He jumps up and down, eagerly waiting for the truck to turn the corner and come into view.
This excitement has not gone unnoticed by the garbage men. First, they honked and waved, eventually we learned each other’s names.
Frank and Lawrence learned about a month ago that Lucas was having a birthday on November 5, a Monday…and they too were happy to figure out that they’d get to see this excited little guy on his birthday.
Lucas wanted to make sure Frank and Lawrence could celebrate his birthday. So, much to my surprise, I was making cupcakes the night before for our garbage men so we could include them in a tiny birthday party to go.
(Slide change – Lucas, Frank and Lawrence)
How cool is this? On a day that is usually reserved for receiving gifts and being the center of attention, the greatest joy Lucas had was in giving cupcakes to our garbage collectors. He was so happy to give. How beautiful would our world be if we could all just approach giving to others with such complete joy and without reservation? (pause)
I wish I could say that I always give with that kind of joy and without reservation.
(Slide change – donate computer)
I will share that I give 10% of my salary to the church – it is set up to give automatically so I don’t ever have to think about it. I never see it so I never miss it, and I don’t even have to think much about it.
I have to say, it doesn’t quite feel like having the same kind of joy I saw Lucas have on Monday, but I get to be generous, and I have to trust God will bless my giving. I’m working on the joy part.
So why am I talking about my giving?
I’ve been blessed by giving to others, when I’ve been able to get generosity right, filled with joy and without reservation. I have two examples for you:
(Slide change – Shoes)
The first story that comes to mind was with a high school student in my youth ministry about 10 years ago. She was a remarkable young woman. Surprising to most, she had the most challenging home life of any teens I knew – her parents and her siblings were a bit of a mess, so much so that at the age of 16, she was living on her own instead of at home.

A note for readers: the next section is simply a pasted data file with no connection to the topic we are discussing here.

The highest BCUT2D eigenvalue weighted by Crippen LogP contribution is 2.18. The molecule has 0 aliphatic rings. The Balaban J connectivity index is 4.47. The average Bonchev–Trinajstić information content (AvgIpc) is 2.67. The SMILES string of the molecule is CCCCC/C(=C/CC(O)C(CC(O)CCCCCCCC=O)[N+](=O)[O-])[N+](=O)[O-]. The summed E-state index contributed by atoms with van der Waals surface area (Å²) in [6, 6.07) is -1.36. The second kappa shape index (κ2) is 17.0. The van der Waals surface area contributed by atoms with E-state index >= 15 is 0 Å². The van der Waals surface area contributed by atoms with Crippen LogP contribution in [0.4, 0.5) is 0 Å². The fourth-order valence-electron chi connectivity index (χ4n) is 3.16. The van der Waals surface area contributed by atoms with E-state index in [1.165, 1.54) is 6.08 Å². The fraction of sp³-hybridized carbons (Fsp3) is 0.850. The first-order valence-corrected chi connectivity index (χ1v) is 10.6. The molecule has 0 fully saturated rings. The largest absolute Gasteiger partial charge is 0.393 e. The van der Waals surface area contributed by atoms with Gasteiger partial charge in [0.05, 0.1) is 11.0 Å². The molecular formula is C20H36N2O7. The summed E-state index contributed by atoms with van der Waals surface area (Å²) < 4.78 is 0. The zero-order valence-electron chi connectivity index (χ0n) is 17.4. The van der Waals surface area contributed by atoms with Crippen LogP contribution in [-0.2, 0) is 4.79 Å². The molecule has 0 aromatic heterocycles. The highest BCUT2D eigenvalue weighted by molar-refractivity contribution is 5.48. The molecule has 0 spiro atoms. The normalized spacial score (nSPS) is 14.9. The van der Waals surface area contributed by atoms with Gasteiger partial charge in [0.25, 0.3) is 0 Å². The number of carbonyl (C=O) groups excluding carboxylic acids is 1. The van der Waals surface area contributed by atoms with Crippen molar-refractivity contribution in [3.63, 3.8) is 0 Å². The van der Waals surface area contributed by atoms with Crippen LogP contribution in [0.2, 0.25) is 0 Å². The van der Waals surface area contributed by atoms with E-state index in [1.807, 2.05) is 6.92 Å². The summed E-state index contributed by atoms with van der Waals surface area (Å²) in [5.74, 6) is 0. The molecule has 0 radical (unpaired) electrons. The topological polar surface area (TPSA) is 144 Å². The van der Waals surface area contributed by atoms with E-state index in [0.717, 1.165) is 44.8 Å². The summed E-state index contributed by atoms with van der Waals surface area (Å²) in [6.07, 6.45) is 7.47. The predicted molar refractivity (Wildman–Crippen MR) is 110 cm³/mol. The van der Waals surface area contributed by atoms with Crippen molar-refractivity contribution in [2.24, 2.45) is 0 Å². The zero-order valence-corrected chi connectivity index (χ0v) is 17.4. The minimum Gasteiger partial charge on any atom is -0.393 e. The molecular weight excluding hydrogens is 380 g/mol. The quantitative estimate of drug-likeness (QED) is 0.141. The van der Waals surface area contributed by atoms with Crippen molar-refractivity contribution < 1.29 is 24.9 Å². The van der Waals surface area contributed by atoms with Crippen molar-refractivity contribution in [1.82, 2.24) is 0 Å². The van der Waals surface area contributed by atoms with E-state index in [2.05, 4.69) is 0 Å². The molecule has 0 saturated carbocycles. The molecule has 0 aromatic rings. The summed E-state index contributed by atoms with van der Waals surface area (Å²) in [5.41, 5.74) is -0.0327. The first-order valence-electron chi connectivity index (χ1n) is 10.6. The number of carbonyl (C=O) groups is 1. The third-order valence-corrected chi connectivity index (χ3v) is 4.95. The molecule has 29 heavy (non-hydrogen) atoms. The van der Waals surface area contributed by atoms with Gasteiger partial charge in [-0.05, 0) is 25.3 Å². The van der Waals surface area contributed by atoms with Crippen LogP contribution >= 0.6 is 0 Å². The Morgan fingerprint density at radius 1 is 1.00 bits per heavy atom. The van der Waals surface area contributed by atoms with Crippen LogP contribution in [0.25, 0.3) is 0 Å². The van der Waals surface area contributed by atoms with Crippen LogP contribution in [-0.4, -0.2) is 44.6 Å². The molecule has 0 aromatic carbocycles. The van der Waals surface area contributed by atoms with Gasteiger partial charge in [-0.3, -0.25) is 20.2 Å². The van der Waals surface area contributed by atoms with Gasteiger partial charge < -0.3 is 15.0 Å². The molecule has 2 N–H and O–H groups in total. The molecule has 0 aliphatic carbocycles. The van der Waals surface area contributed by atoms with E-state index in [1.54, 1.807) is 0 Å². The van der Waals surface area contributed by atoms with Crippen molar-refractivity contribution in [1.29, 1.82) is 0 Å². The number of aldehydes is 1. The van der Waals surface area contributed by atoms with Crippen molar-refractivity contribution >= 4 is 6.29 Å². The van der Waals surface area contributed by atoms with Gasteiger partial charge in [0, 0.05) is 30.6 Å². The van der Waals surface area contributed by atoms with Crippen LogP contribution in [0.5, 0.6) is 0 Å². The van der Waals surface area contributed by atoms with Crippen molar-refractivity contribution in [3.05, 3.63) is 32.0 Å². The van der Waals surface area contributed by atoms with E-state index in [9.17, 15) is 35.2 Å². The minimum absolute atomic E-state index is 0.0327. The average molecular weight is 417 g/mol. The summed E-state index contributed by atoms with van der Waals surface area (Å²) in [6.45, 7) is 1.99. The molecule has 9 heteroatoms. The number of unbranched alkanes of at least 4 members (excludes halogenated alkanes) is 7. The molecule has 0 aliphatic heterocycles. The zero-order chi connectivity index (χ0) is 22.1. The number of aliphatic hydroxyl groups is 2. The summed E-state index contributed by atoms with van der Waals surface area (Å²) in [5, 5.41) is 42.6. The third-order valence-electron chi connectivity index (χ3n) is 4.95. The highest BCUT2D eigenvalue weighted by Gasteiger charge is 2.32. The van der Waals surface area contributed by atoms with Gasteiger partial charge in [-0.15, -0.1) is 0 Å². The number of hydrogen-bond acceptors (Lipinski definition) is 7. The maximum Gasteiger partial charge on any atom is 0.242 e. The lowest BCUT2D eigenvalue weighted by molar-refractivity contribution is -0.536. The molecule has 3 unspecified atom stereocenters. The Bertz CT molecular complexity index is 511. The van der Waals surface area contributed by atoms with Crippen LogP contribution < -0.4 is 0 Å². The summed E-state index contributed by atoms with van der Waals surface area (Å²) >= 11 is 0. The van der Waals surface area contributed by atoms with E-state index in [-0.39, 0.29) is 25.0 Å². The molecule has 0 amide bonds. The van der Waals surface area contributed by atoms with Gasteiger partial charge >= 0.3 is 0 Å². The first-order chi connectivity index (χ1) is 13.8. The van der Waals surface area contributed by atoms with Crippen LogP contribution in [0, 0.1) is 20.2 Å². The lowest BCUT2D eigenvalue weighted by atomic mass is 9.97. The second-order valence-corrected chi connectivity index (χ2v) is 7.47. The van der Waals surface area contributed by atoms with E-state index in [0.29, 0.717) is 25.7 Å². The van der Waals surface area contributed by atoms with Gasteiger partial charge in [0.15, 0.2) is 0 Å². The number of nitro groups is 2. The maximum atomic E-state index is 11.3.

Imagine – she was a full-time high school student, working to pay her rent, and still made time for youth group.
As you can guess, she also was short on cash, although too proud to ask for help. So, when she shared at youth group that she was freezing as her apartment’s gas heat had been turned off in winter, my husband and I knew we had to help somehow. We bought her an electric blanket, wrapped it with an anonymous gift tag, and had a friend of a friend deliver it to her apartment.
There was another time we sneakily worked to find out her shoe size so we could help her replace her worn out sneakers full of holes.
She didn’t ask us for help, but it was a total joy to give to her, to anonymously meet some of her needs. We probably would have found a way to let her live at our house if she ever asked.
Which brings me to the second example of when God gave us an opportunity to be generous with others.
In the spring of 2010, our neighbors across the street from us informed us that they were moving to Colorado – did we know anyone who might want a one-story house in our neighborhood?
We definitely did! My mom was retiring that coming Fall and planning to move to Texas a few months later. We jumped on the opportunity to have mom/grandma move across the street.
What we didn’t expect was that our neighbors would then move out as soon as possible right after the last day of school, leaving us with a vacant house and an extra house payment for a few months more than we anticipated. We tried unsuccessfully to find a college student or someone who might need a short-term place to stay…